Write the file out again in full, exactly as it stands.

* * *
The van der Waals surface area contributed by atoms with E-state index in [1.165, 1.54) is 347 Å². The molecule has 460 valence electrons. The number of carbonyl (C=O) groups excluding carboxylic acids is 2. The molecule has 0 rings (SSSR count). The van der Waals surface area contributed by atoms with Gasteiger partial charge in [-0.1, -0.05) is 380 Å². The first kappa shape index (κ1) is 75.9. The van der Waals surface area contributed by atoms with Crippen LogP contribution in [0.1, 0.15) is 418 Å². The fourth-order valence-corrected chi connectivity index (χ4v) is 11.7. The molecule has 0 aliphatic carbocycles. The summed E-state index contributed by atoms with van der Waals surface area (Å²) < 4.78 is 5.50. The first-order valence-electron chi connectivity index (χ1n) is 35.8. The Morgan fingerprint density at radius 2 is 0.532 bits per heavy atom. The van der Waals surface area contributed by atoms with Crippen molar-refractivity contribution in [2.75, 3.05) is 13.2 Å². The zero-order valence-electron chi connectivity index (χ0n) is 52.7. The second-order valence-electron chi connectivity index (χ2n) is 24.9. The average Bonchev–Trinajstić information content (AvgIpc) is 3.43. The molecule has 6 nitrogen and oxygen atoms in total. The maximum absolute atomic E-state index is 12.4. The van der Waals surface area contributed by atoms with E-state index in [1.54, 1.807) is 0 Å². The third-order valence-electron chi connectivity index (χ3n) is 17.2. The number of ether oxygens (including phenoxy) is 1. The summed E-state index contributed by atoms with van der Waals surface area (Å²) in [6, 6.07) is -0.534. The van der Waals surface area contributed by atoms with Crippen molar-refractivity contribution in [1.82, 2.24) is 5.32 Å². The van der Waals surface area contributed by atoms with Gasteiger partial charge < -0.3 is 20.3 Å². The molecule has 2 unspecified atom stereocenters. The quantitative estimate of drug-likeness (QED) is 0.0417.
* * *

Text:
The van der Waals surface area contributed by atoms with E-state index in [1.165, 1.54) is 347 Å². The molecule has 460 valence electrons. The number of carbonyl (C=O) groups excluding carboxylic acids is 2. The molecule has 0 rings (SSSR count). The van der Waals surface area contributed by atoms with Gasteiger partial charge in [-0.1, -0.05) is 380 Å². The first kappa shape index (κ1) is 75.9. The van der Waals surface area contributed by atoms with Crippen LogP contribution in [0.1, 0.15) is 418 Å². The fourth-order valence-corrected chi connectivity index (χ4v) is 11.7. The molecule has 0 aliphatic carbocycles. The summed E-state index contributed by atoms with van der Waals surface area (Å²) < 4.78 is 5.50. The first-order valence-electron chi connectivity index (χ1n) is 35.8. The Morgan fingerprint density at radius 2 is 0.532 bits per heavy atom. The van der Waals surface area contributed by atoms with Crippen molar-refractivity contribution in [2.75, 3.05) is 13.2 Å². The zero-order valence-electron chi connectivity index (χ0n) is 52.7. The second-order valence-electron chi connectivity index (χ2n) is 24.9. The average Bonchev–Trinajstić information content (AvgIpc) is 3.43. The molecule has 6 nitrogen and oxygen atoms in total. The maximum absolute atomic E-state index is 12.4. The van der Waals surface area contributed by atoms with E-state index in [1.54, 1.807) is 0 Å². The third-order valence-electron chi connectivity index (χ3n) is 17.2. The number of ether oxygens (including phenoxy) is 1. The summed E-state index contributed by atoms with van der Waals surface area (Å²) in [6, 6.07) is -0.534. The van der Waals surface area contributed by atoms with Crippen molar-refractivity contribution in [1.82, 2.24) is 5.32 Å². The van der Waals surface area contributed by atoms with Gasteiger partial charge < -0.3 is 20.3 Å². The molecule has 2 unspecified atom stereocenters. The quantitative estimate of drug-likeness (QED) is 0.0417.